Friday, January 17, 2020

"Galileo's Error: Foundations for a New Science of Consciousness": what makes "me"?

Scientific American (Gareth Cook) interviews author Philip Goff, of “Galileo’s Error: Foundations for a New Science of Consciousness” (Penguin).  A Facebook friend posted this yesterday. 
The book argues for panpsychism, and that even the smallest entities in the universe have “experience”.

I think an example would be when you have a muscle twitch.  You want to look at it.  The muscle has a will of its own, which produces an urge.  The instinct for sexual intercourse may be like this, but in man the cerebral cortex is supposed to control and contain these impulses.  The instinct is much weaker in some men than in others even in men totally biologically typical in all other ways, and that may explain how homosexuality can happen in humans.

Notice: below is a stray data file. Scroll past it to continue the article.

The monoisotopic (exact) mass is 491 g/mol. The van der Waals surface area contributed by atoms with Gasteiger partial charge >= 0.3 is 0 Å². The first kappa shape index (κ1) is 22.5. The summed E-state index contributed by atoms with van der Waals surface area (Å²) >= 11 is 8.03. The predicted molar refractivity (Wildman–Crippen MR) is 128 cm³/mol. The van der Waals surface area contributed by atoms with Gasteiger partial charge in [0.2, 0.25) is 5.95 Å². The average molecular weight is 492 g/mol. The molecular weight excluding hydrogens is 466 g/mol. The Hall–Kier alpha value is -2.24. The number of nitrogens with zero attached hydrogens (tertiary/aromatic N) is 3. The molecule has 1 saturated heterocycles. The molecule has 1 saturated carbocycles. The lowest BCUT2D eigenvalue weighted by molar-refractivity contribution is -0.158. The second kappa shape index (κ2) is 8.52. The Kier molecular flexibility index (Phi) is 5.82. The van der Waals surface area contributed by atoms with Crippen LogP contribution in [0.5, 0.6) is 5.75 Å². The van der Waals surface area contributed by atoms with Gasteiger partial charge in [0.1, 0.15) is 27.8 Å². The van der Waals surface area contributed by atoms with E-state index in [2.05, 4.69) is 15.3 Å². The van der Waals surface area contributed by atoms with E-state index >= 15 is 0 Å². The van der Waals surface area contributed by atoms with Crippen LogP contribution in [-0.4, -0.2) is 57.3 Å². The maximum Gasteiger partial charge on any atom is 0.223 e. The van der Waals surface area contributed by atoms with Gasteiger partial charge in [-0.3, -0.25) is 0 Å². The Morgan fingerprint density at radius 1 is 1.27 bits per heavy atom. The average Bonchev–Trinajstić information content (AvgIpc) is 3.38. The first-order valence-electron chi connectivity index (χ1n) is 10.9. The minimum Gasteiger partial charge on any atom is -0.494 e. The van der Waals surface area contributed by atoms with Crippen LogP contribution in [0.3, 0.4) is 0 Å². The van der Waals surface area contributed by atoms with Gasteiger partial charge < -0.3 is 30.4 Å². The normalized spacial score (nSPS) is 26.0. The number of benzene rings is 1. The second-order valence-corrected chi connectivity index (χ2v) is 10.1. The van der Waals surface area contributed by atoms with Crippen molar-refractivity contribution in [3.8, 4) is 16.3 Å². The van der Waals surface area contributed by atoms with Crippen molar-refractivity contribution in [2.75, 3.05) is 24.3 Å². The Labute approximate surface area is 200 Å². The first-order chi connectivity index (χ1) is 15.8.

Another example would be when one’s concept of self changes because one is part of a group (like in military training, or a cult) or in some situation that challenges the previous idea of self. 
Do individual bees in a hive have there own POV consciousness, or does the hive itself own awareness, or does this move back and forth. How does this idea work for a slime mold?

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